In 2004, by the Committee on the Status of Endangered Wildlife in Canada (COSEWIC) recommended that porbeagle sharks be designated as Endangered, based on the stock information summarized in Campana et al. (2003). To update and improve the available information on porbeagle, a comprehensive stock assessment was carried out in 2005 (Gibson and Campana 2005), concluding that the 2005 female spawner abundance is about 12% to 15% of its 1961 level, although population numbers have remained relatively stable since the reduction of catch quotas in 2002 ( Stock Assessment Report 2005). All analyses indicate that the population can recover, but that human-induced mortality needs to be kept below about 4% of vulnerable biomass (about 185 t per year) ( Recovery Assessment Report 2005). Since DFO is determined that the population recover, future management of this species will ensure that mortality is kept below the 4% level required for recovery. As such, the government has decided that porbeagle will not be listed as endangered under the Species At Risk Act (SARA). The most recent stock assessment indicates that population recovery has already begun ( Stock Assessment 2010) (Stock Assessment 2012).The directed fishery for porbeagle was closed in 2013.
For both the blue and shortfin mako, the total allowable catch was limited to 250 tons per year as a precautionary measure until scientifically-based sustainable catch quotas can be determined. Recent stock assessments for blue sharks ( 2008 Blue shark stock assessment) and shortfin makos ( 2008 Mako stock assessment) are now available. A 2006 Recovery Potential Assessment for makos concluded that Canadian catches should not increase over recent levels of about 100 tons per year (2006 Research Document).
Spiny dogfish have long been considered a nuisance by fishermen because they interfere with fishing operations for other species and sometimes cause damage to fishing gear. In some fisheries, spiny dogfish represent a large proportion of the bycatch. Since 1930, up to 24,000 mt per year have been landed by the U.S. and other foreign countries for food and as a source of vitamin A. Canadian landings were small before 1979, but averaged 1000-2000 mt annually until 2002. With declining fin fish stocks and a small foreign market for dogfish, a new directed fishery began in 2002. The first annual quota of 2500 tons was set provided that scientific data and samples would be collected with the fishery. With greater interest by Canadian fishermen in 2003, the total allowable catch was increased to 3200 tons and a 5 year research plan was established to collect scientific data. The quota was reduced to 2500 tons for 2004 and subsequent years, but the research plan was continued to address concerns that the population is in decline. One problem with the dogfish fishery in the U.S. is that most markets seek larger animals, which means that mature females are preferentially targeted. This practice has the potential to deplete the dogfish stocks because of the removal of reproductive females. The Canadian dogfish research program indicated that the Canadian fishery does not target mature females to the same extent, and that Canadian biomass levels are at least 300,000 mt ( 2007 Science Advisory Report). A detailed analysis of dogfish status in Canadian waters is now available as a Research Document. A comparison of Atlantic and Pacific Canadian dogfish stocks is presented in Wallace et al. (2009). More recently, a transboundary population model was developed to assess the status and health of the northwest Atlantic population (Canada and the U.S.), as well as determine sustainable catch levels (2014 Science Advisory Report). More information on the research program can be seen on the dogfish research page.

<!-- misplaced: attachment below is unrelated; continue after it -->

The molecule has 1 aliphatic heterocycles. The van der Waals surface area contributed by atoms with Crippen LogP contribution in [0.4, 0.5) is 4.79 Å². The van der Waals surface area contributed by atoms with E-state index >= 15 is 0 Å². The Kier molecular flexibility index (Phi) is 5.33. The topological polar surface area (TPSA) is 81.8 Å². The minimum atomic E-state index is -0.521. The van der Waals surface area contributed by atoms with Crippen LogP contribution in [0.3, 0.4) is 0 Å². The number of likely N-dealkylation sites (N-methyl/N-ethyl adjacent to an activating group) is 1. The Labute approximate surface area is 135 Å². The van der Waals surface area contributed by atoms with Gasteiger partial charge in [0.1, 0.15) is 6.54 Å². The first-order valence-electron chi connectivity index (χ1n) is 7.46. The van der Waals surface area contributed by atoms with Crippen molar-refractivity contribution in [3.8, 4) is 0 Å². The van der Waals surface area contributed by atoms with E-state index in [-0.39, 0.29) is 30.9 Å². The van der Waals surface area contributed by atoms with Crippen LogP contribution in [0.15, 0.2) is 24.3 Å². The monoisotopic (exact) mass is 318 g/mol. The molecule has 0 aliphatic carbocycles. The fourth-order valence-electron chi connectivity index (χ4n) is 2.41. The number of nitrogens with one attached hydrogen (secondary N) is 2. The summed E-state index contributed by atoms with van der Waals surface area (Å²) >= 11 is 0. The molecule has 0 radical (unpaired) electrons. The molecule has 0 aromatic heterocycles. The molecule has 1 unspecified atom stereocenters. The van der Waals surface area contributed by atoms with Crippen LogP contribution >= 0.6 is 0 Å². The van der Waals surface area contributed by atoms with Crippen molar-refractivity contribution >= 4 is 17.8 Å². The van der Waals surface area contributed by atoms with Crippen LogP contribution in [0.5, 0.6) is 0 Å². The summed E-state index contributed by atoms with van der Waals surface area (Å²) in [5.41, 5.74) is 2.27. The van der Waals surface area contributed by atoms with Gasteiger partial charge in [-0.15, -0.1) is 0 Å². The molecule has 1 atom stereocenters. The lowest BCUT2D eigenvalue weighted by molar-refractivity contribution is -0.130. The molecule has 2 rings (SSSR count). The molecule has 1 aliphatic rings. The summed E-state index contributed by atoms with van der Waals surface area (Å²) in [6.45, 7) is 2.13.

Below are figures of porbeagle catch rates by location in 1997. The first figure depicts the location of catches made by Canadian vessels greater than or equal to 100'. Figure Two is the location of catches for Canadian vessels less than 100'. Catch locations have not changed very much in recent years.